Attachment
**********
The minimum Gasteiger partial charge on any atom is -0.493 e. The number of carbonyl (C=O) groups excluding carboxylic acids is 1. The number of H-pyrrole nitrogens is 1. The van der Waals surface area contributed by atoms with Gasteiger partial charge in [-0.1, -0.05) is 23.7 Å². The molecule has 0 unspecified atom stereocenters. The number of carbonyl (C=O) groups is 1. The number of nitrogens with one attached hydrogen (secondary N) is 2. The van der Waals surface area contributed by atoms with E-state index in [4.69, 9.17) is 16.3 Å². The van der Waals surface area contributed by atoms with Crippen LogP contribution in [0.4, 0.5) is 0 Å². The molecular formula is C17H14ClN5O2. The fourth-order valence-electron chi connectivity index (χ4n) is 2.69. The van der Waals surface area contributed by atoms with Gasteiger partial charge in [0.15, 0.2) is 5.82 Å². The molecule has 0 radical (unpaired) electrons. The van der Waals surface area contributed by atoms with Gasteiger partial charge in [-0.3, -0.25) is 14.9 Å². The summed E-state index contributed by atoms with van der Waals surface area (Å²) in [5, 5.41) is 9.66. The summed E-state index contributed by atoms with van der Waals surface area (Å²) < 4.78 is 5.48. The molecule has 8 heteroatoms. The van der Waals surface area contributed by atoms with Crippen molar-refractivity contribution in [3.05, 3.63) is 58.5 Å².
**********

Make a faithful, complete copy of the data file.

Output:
The minimum Gasteiger partial charge on any atom is -0.493 e. The number of carbonyl (C=O) groups excluding carboxylic acids is 1. The number of H-pyrrole nitrogens is 1. The van der Waals surface area contributed by atoms with Gasteiger partial charge in [-0.1, -0.05) is 23.7 Å². The molecule has 0 unspecified atom stereocenters. The number of carbonyl (C=O) groups is 1. The number of nitrogens with one attached hydrogen (secondary N) is 2. The van der Waals surface area contributed by atoms with E-state index in [4.69, 9.17) is 16.3 Å². The van der Waals surface area contributed by atoms with Crippen LogP contribution in [0.4, 0.5) is 0 Å². The molecular formula is C17H14ClN5O2. The fourth-order valence-electron chi connectivity index (χ4n) is 2.69. The van der Waals surface area contributed by atoms with Gasteiger partial charge in [0.15, 0.2) is 5.82 Å². The molecule has 0 radical (unpaired) electrons. The van der Waals surface area contributed by atoms with Gasteiger partial charge in [-0.3, -0.25) is 14.9 Å². The summed E-state index contributed by atoms with van der Waals surface area (Å²) in [5, 5.41) is 9.66. The summed E-state index contributed by atoms with van der Waals surface area (Å²) < 4.78 is 5.48. The molecule has 8 heteroatoms. The van der Waals surface area contributed by atoms with Crippen molar-refractivity contribution in [3.05, 3.63) is 58.5 Å².